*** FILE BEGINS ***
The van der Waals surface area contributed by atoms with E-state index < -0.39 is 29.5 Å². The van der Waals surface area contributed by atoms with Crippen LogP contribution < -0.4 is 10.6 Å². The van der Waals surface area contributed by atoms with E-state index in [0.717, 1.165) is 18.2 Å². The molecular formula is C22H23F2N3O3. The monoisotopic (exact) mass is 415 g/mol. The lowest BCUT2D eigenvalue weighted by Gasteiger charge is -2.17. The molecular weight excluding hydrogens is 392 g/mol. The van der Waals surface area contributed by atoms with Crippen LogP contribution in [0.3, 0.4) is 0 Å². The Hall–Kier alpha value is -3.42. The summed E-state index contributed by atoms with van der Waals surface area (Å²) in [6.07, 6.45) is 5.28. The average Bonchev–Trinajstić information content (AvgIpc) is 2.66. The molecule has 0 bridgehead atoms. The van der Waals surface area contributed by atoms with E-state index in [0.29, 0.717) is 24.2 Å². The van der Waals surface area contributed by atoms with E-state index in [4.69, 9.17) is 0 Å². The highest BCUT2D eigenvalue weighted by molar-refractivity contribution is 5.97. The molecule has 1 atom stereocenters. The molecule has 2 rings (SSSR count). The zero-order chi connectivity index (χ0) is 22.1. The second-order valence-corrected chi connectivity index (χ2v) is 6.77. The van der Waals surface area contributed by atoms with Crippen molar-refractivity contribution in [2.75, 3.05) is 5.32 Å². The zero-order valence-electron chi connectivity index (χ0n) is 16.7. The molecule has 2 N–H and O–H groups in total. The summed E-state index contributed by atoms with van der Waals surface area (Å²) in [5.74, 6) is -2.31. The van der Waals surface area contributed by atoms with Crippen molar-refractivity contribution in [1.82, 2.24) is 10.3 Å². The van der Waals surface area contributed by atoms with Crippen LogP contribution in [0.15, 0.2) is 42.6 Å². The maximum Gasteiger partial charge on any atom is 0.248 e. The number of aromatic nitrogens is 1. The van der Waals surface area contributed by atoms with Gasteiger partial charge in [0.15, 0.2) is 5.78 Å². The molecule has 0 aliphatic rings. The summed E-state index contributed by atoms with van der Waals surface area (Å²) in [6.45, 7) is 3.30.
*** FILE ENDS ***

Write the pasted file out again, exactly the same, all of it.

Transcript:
The van der Waals surface area contributed by atoms with E-state index < -0.39 is 29.5 Å². The van der Waals surface area contributed by atoms with Crippen LogP contribution < -0.4 is 10.6 Å². The van der Waals surface area contributed by atoms with E-state index in [0.717, 1.165) is 18.2 Å². The molecular formula is C22H23F2N3O3. The monoisotopic (exact) mass is 415 g/mol. The lowest BCUT2D eigenvalue weighted by Gasteiger charge is -2.17. The molecular weight excluding hydrogens is 392 g/mol. The van der Waals surface area contributed by atoms with Crippen LogP contribution in [0.3, 0.4) is 0 Å². The Hall–Kier alpha value is -3.42. The summed E-state index contributed by atoms with van der Waals surface area (Å²) in [6.07, 6.45) is 5.28. The average Bonchev–Trinajstić information content (AvgIpc) is 2.66. The molecule has 0 bridgehead atoms. The van der Waals surface area contributed by atoms with E-state index in [0.29, 0.717) is 24.2 Å². The van der Waals surface area contributed by atoms with E-state index in [4.69, 9.17) is 0 Å². The highest BCUT2D eigenvalue weighted by molar-refractivity contribution is 5.97. The molecule has 1 atom stereocenters. The molecule has 2 rings (SSSR count). The zero-order chi connectivity index (χ0) is 22.1. The second-order valence-corrected chi connectivity index (χ2v) is 6.77. The van der Waals surface area contributed by atoms with Crippen molar-refractivity contribution in [2.75, 3.05) is 5.32 Å². The zero-order valence-electron chi connectivity index (χ0n) is 16.7. The molecule has 2 N–H and O–H groups in total. The summed E-state index contributed by atoms with van der Waals surface area (Å²) in [5.74, 6) is -2.31. The van der Waals surface area contributed by atoms with Crippen molar-refractivity contribution in [1.82, 2.24) is 10.3 Å². The van der Waals surface area contributed by atoms with Crippen LogP contribution in [0.15, 0.2) is 42.6 Å². The maximum Gasteiger partial charge on any atom is 0.248 e. The number of aromatic nitrogens is 1. The van der Waals surface area contributed by atoms with Gasteiger partial charge in [0.15, 0.2) is 5.78 Å². The molecule has 0 aliphatic rings. The summed E-state index contributed by atoms with van der Waals surface area (Å²) in [6.45, 7) is 3.30.